Orchestra practicing outdoors

Orchestra members rehearse outside, September 21, 2020 – Agustin Aliaga ’21

At notable occasions during the school year, friends, family, and faculty witness the different harmonies and melodies created by the school’s musicians in Centennial Hall. 

     With the change in momentum and “tempo” from the closing of the school in March, the music groups have faced an obstacle—in-person rehearsals. One of the groups that has been able to formulate a plan to coincide with the new school regulations is the orchestra.

     “Right now we’re starting a program that features outdoor rehearsal (weather permitting) three days a week,” Orchestra Director Mr. Alfred Goodrich said. “We’re organizing around sports, schedules, etc., and we’re rehearsing in the courtyard right outside the music building.”

     A different approach to the pre-recorded videos sent in by orchestra members last school year, Mr. Goodrich and students musicians see many potential benefits from these outdoor rehearsals.

     “So far, we’ve been able to get really wonderful participation and enthusiasm from the orchestra. I think that there’s a tradition in classical music of having performances outside especially during the summer with Pop Orchestras, and fortunately, we have a fairly good acoustic here in the courtyard, where there are enough buildings close by to reflect our sound. I think that we are all more satisfied with the sound we’re getting considering the circumstances,” says Mr. Goodrich.

Cellist Matthew Wang ’21 in rehearsal, September 21, 2020 – Agustin Aliaga ’21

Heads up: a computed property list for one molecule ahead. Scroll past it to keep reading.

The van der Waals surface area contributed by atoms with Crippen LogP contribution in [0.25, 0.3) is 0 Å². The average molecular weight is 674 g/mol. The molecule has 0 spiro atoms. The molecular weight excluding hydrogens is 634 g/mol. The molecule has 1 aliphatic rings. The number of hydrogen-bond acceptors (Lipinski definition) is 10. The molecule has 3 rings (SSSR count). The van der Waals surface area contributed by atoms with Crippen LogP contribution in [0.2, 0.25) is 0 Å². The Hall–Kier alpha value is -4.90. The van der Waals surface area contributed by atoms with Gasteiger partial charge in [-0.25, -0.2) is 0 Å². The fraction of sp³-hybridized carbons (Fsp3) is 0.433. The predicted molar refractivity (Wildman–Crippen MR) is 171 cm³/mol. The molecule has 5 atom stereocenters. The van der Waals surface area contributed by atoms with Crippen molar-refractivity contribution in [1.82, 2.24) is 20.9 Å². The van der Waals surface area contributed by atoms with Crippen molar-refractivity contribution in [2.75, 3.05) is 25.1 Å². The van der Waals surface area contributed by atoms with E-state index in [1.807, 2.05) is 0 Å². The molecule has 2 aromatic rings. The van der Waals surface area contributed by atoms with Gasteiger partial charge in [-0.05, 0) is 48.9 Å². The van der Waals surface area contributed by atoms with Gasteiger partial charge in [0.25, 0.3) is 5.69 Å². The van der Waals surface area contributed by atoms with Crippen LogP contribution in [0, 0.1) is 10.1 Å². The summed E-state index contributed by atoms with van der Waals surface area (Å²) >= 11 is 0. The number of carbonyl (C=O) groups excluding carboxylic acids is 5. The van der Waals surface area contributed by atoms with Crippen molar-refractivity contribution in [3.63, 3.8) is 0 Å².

Fourth Former Luka Sekulic, who plays first violin, has similar feelings.

     “Everyone is enjoying it. We like practicing together, and this method of rehearsing is definitely a good method for us to keep our skills sharp,” Sekulic said.

     To comply with the safety precautions, the orchestra has devised innovative solutions to make sure everyone is safe.

     “I have a unique window into virology and how to mitigate risks for students,” says Mr. Goodrich, who worked in medicinal chemistry and has degrees in physical chemistry and music. “One method is wearing IE gloves with the fingers cut out and extra clothing. These gloves have multiple uses as they prevent the spread of germs from touching equipment and instruments and keeping everyone’s hands warm during the colder weather.”

     Given that weather won’t allow for in-person rehearsals at a certain point, the orchestra holds Zoom meetings every week to review the repertoire and to stay on track.

“It really reminds us of the importance of music, and the importance of spending time in a group, working on a common task, which has been incredibly difficult considering this situation.”

Mr. Alfred Goodrich

     The social aspect of a group environment is extremely important for the orchestra. 

     “The other most important thing,” Mr. Goodrich said, “is that these experiences of community and group presence are so hard to come by during this time, and it really reminds us of the importance of music, and the importance of spending time in a group, working on a common task, which has been incredibly difficult considering this situation. I see this as a really important social exercise and a really fulfilling emotional exercise for a lot of the participants.” 

     “We enjoy the challenge of the new pieces and playing together has made our experience much more enjoyable,” Sekulic said,  “this will definitely help keep the Orchestra together in the long run.”